Mimesis Law
26 April 2019

Urban Shield: Training For A World We Don’t Want To Live In

September 26, 2016 (Fault Lines) — This month, the Alameda County, California Sheriff’s Department hosted the annual trade show and training marathon known as Urban Shield. Even though there was a virtual reporting blackout of the significant local protests by bay area media outlets, the affluent and generally quiet community of Pleasanton felt the effects of several hundred protesters.

In past years, the event was held in Oakland, but activists and local outrage booted it to the Alameda County Fairgrounds in Pleasanton where temperatures this time of year often reach 100 degrees.

Urban Shield bills itself as: “Intense training for intense times,” and claims it has “grown into a comprehensive, full-scale regional preparedness exercise.” However, looking at the trade show offerings and training exercises, the event seems to be focused on destruction of potential terrorist attackers and the military grade hardware with which to accomplish this task.

The vendor directory for this year’s event can give you an idea. Heavy on military-type weapons, surveillance and protective gear, uniforms, armor; even the medical ware descriptions are steeped in military jargon. While there were credit Unions and other innocuous services, such as lighting for emergency vehicles included, the general atmosphere was mostly SWAT-like and aimed at people who love guns and dressing up. One of the vendors, MissionX, offers “Adventure Holidays.” So while you are waiting for the next big terrorist attack you can retire to Jordan for a leisurely vacation consisting of:

 Movement by camel.

Shelter, fire making and cooking skills.

Water location/storage, solar still.

TraumaFX manufactures gruesome training mannequins crammed with special effects so they bleed more realistically. Are they more effective than a non-bleeding dummy? Who knows? The might have an effect on junior high school kids taking a driver’s education course.

The t-shirts on sale at the event also offer a hint to the mindset of the attendees with slogans like:

Black rifles matter, Guns and coffee, Let me die in a pile of empty brass, Double tap garage; full service, This is my peace sign (depicting a rifle sight).

The folks at “Stop Urban Shield” have their own feelings about the event. They feel it’s created in order for cops:

(T)o learn how to better repress, criminalize, and militarize our communities. Urban Shield was created by Alameda County Sheriff Gregory Ahern in 2007, and has been held in Alameda County every year since. The county claims that because it is in a budget shortfall, hosting Urban Shield is necessary to provide training for “public safety.” However, we know this is merely an excuse to expand the power of policing. Militarized trainings, warfare technology, and repressive tactics are the opposite of  “public safety training.”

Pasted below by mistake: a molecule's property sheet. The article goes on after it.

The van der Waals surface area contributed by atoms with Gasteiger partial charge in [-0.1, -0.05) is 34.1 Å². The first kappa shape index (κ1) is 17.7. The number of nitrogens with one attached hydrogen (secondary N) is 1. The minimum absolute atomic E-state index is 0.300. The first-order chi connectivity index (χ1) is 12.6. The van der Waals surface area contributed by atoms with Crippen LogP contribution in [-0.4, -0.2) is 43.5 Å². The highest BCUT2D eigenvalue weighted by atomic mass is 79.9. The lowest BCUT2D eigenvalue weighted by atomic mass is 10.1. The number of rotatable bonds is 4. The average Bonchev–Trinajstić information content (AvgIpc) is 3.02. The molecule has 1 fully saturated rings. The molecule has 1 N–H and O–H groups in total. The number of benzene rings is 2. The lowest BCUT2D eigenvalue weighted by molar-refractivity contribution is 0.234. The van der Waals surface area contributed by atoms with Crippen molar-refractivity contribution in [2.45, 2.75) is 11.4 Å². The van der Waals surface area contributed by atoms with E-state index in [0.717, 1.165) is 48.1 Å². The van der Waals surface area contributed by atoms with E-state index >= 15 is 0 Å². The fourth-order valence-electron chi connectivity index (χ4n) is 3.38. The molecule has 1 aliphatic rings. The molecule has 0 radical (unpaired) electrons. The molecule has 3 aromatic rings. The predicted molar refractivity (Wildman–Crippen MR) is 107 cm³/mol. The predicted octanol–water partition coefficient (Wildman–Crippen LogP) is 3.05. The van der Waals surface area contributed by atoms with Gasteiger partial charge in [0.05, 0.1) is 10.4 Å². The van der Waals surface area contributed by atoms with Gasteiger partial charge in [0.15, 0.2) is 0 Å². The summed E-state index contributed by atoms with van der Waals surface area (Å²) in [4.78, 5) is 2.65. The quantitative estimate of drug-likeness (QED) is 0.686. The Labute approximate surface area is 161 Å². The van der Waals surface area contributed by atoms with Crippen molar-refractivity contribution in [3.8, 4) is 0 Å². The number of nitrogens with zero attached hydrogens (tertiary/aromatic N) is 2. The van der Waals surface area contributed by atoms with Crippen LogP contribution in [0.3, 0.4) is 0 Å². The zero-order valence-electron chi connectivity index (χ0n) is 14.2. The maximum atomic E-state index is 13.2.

Looking at the Urban Shield website, it’s clear that the event is focused on people running around with guns, shooting to kill. The agencies that don’t have weapons as a primary tool such as medical and fire are there to support the people with guns in what they call “real world medical problems that occur during the event.” Over at Fusion, Mary Noble points out that of the 36 exercises held at the event, 26 involved lethal force.

It’s good to be prepared, even for something that has never happened before, but the skills that were sharpened at this event will more likely be used by SWAT teams serving warrants, often on homes with children present, or a grandpa watching baseball in his pajamas. No mention on the Urban Shield website about an exercise in getting the address right or checking for the presence of children.

It’s all about destruction, ironically in the name of “public safety.”

Back in 1989 Northern California experienced a “real world” event called an earthquake. There wasn’t much call for “first responders” to whip out heavy military gear and shoot at people. Since a major fault runs right through this neck of the woods and scientists are always pointing out how we are due for another, it seems practical for law enforcement agencies to be training for such a possibility. There should be more events like the Golden Guardian exercise, where cops could learn really useful skills like making sandwiches for hungry people, or locating and protecting water sources; maybe even building a shelter or two.

That’s “real world” public safety. You have to take your finger off the trigger to accomplish that.

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  • M. Kase
    26 September 2016 at 12:45 pm - Reply

    In general, these are the kind of events that I’d go to, as much as I’m iffy about them frequently being cop-frequented. However, I can say that, without a doubt, there is a very big difference between treating a realistic dummy and a non-realistic kind. Patients aren’t easy things to work with and, especially in traumatic, stressful situations, the tougher the training, the better the result when push comes to shove.